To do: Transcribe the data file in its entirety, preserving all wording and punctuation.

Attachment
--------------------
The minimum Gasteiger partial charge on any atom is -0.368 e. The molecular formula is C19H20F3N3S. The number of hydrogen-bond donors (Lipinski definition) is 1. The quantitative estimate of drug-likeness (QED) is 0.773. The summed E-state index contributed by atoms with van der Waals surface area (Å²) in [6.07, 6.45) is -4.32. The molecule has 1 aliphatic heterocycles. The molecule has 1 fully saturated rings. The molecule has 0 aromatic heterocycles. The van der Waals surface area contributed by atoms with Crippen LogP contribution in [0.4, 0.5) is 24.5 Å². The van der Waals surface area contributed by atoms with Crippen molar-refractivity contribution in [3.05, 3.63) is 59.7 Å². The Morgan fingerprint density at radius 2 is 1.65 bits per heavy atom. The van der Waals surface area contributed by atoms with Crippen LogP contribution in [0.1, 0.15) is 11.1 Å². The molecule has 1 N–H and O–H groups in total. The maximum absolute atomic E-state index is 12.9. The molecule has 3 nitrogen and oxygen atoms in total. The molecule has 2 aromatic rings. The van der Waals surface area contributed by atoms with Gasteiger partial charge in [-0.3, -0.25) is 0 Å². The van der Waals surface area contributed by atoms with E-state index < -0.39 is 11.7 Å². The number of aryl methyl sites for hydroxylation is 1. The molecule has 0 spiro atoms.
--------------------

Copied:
The minimum Gasteiger partial charge on any atom is -0.368 e. The molecular formula is C19H20F3N3S. The number of hydrogen-bond donors (Lipinski definition) is 1. The quantitative estimate of drug-likeness (QED) is 0.773. The summed E-state index contributed by atoms with van der Waals surface area (Å²) in [6.07, 6.45) is -4.32. The molecule has 1 aliphatic heterocycles. The molecule has 1 fully saturated rings. The molecule has 0 aromatic heterocycles. The van der Waals surface area contributed by atoms with Crippen LogP contribution in [0.4, 0.5) is 24.5 Å². The van der Waals surface area contributed by atoms with Crippen molar-refractivity contribution in [3.05, 3.63) is 59.7 Å². The Morgan fingerprint density at radius 2 is 1.65 bits per heavy atom. The van der Waals surface area contributed by atoms with Crippen LogP contribution in [0.1, 0.15) is 11.1 Å². The molecule has 1 N–H and O–H groups in total. The maximum absolute atomic E-state index is 12.9. The molecule has 3 nitrogen and oxygen atoms in total. The molecule has 2 aromatic rings. The van der Waals surface area contributed by atoms with Gasteiger partial charge in [-0.3, -0.25) is 0 Å². The van der Waals surface area contributed by atoms with E-state index < -0.39 is 11.7 Å². The number of aryl methyl sites for hydroxylation is 1. The molecule has 0 spiro atoms.